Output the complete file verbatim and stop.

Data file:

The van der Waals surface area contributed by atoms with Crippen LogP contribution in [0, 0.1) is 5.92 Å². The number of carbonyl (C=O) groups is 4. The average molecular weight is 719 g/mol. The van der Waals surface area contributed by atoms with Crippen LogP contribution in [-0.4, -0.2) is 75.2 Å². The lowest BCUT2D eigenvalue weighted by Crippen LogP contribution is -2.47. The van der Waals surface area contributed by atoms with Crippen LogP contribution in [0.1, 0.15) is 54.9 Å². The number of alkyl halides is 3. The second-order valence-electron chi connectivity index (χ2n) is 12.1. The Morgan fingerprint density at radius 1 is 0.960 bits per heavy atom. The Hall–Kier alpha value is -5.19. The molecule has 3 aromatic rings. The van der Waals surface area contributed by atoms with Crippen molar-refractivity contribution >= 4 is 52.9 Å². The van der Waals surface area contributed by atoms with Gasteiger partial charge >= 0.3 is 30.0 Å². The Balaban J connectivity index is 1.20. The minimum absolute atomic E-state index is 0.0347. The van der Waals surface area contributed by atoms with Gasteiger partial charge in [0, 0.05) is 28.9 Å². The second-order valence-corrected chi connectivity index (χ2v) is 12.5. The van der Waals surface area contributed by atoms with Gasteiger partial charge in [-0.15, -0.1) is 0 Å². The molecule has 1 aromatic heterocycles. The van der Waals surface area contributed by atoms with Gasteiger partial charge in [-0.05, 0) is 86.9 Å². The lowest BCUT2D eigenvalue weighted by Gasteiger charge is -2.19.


The van der Waals surface area contributed by atoms with Crippen LogP contribution in [0, 0.1) is 5.92 Å². The number of carbonyl (C=O) groups is 4. The average molecular weight is 719 g/mol. The van der Waals surface area contributed by atoms with Crippen LogP contribution in [-0.4, -0.2) is 75.2 Å². The lowest BCUT2D eigenvalue weighted by Crippen LogP contribution is -2.47. The van der Waals surface area contributed by atoms with Crippen LogP contribution in [0.1, 0.15) is 54.9 Å². The number of alkyl halides is 3. The second-order valence-electron chi connectivity index (χ2n) is 12.1. The Morgan fingerprint density at radius 1 is 0.960 bits per heavy atom. The Hall–Kier alpha value is -5.19. The molecule has 3 aromatic rings. The van der Waals surface area contributed by atoms with Crippen molar-refractivity contribution >= 4 is 52.9 Å². The van der Waals surface area contributed by atoms with Gasteiger partial charge >= 0.3 is 30.0 Å². The Balaban J connectivity index is 1.20. The minimum absolute atomic E-state index is 0.0347. The van der Waals surface area contributed by atoms with Gasteiger partial charge in [0, 0.05) is 28.9 Å². The second-order valence-corrected chi connectivity index (χ2v) is 12.5. The van der Waals surface area contributed by atoms with Gasteiger partial charge in [-0.15, -0.1) is 0 Å². The molecule has 1 aromatic heterocycles. The van der Waals surface area contributed by atoms with Gasteiger partial charge in [-0.05, 0) is 86.9 Å². The lowest BCUT2D eigenvalue weighted by Gasteiger charge is -2.19.